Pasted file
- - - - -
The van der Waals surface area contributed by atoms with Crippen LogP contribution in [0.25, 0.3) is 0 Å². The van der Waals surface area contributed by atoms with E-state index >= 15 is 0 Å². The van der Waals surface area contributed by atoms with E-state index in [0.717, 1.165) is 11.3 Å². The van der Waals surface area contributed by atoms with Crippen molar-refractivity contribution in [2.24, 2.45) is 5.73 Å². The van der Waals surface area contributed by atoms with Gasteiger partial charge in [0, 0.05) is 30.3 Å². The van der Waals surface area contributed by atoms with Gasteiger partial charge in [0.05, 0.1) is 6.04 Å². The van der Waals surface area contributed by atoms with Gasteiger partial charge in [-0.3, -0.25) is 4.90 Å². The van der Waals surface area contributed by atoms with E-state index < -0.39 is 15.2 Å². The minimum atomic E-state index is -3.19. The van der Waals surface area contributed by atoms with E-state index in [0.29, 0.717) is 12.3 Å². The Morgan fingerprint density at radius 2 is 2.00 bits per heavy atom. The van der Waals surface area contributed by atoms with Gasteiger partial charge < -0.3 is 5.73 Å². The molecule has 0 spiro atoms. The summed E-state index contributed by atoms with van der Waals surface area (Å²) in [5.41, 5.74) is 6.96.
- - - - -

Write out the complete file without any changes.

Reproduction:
The van der Waals surface area contributed by atoms with Crippen LogP contribution in [0.25, 0.3) is 0 Å². The van der Waals surface area contributed by atoms with E-state index >= 15 is 0 Å². The van der Waals surface area contributed by atoms with E-state index in [0.717, 1.165) is 11.3 Å². The van der Waals surface area contributed by atoms with Crippen molar-refractivity contribution in [2.24, 2.45) is 5.73 Å². The van der Waals surface area contributed by atoms with Gasteiger partial charge in [0, 0.05) is 30.3 Å². The van der Waals surface area contributed by atoms with Gasteiger partial charge in [0.05, 0.1) is 6.04 Å². The van der Waals surface area contributed by atoms with Gasteiger partial charge in [-0.3, -0.25) is 4.90 Å². The van der Waals surface area contributed by atoms with E-state index < -0.39 is 15.2 Å². The minimum atomic E-state index is -3.19. The van der Waals surface area contributed by atoms with E-state index in [0.29, 0.717) is 12.3 Å². The Morgan fingerprint density at radius 2 is 2.00 bits per heavy atom. The van der Waals surface area contributed by atoms with Gasteiger partial charge < -0.3 is 5.73 Å². The molecule has 0 spiro atoms. The summed E-state index contributed by atoms with van der Waals surface area (Å²) in [5.41, 5.74) is 6.96.